I hear a lot from small business owners who think they can’t afford to hire a marketing expert to help write their marketing plan—and more importantly their marketing budget. Those same small business owners admit that they start out the year with a plan to write their marketing plan, then much like other resolutions they kinda sorta don’t get around to it.
Plan to have your marketing plan written by a marketing expert.
It might sound like I’m dissing small business owners, but I’m really not. I get it, you’re running your business and the last thing you want to do is spend time researching, planning, and writing a grand plan that gets buried on your desk and never gets implemented. I recommend small business owners have their marketing plan written by a marketing expert for lots of reasons, but here are two of the biggest:
- A marketing expert who isn’t as close to your business will ask lots of questions, see things from the customer’s perspective, and can offer expertise most small businesses don’t have in-house. In short, their business is to focus on marketing yours.
- If you PAY someone to write your marketing plan you have a big incentive to follow through and see that is it implemented. Plus, depending on the arrangement you have made with your marketing expert they are likely to follow up and see that it is implemented. Win win.
A marketing plan has to be budgeted.
You can have a great marketing plan, but it is worthless without the budget to implement it. While you are working on your marketing plan and brainstorming ideas you need to consider what you would like to spend and what you are able to spend. Think about the return you can expect to get from the investment you make by implementing these marketing ideas. Most marketing tactics can be measured to a certain extent. Some are more difficult to measure, but are still important.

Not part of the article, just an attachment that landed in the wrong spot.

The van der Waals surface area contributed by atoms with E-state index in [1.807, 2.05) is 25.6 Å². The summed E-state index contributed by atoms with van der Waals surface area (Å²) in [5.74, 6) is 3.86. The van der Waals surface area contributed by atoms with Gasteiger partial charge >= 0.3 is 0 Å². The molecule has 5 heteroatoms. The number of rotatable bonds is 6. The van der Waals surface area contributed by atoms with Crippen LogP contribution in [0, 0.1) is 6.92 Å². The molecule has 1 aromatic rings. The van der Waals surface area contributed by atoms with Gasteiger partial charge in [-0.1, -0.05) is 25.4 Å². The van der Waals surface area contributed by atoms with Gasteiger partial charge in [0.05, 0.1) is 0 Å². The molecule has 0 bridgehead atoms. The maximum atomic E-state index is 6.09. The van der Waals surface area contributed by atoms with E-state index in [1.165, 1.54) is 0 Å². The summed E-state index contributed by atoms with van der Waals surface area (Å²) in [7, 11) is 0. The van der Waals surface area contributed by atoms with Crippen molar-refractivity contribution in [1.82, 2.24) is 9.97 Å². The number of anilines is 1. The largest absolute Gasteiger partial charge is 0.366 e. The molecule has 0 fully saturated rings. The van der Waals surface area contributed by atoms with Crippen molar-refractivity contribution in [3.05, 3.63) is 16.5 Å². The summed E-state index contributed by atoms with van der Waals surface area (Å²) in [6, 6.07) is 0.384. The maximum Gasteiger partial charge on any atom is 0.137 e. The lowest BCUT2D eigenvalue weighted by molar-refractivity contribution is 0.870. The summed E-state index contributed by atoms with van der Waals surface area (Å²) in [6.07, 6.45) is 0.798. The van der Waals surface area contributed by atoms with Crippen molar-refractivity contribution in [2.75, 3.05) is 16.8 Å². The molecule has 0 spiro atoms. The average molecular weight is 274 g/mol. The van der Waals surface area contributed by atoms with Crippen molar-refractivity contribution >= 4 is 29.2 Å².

Consider the amount you are able to spend on implementing your marketing plan. Some marketing tactics can be expensive. You may brainstorm a great marketing campaign idea that is virtually guaranteed success, but if you can’t afford the financial investment or the time and manpower to implement, it may be doomed before it starts. Your marketing plan and budget has to be realistic.
Figure out how much you can spend before you plan.
Especially when you are working with an outside marketing expert, it is important to discuss budget. For example, without a budget to work with, he or she may come up with a great plan that will cost $100,000 to implement. If you can only afford a $50,000 marketing budget, that plan won’t do anybody good. It is okay to budget for a ballpark amount as long as you can afford it.
Don’t be afraid to set a dollar amount.
Tell your marketer what your marketing budget is. When I first discuss marketing budgets with clients I can almost see their thoughts: ‘If I tell her what I budgeted, she’ll spend every last penny.’ While it is okay to give your marketing expert a range, say $10,000 to $15,000, if you absolutely can’t spend more than $12,895.42 that is something they need to know up front. Good marketers will create a plan that fits your budget.
Plan your marketing for your business.
A marketing plan should be strategic, goal-oriented, and written for your business. Copying a marketing plan for someone else’s business is probably not going to help you. You can find lots of great marketing plans in books and online, but your business is unique. No other business (not even your competitors) is exactly like yours. Different target markets, different product and service mix, different geography, different economy, different goals, different brand, different referral sources, different employees, different budget, different plan.
Your business needs a marketing plan that fits your goals, your resources, and your budget—that will guide your business to success.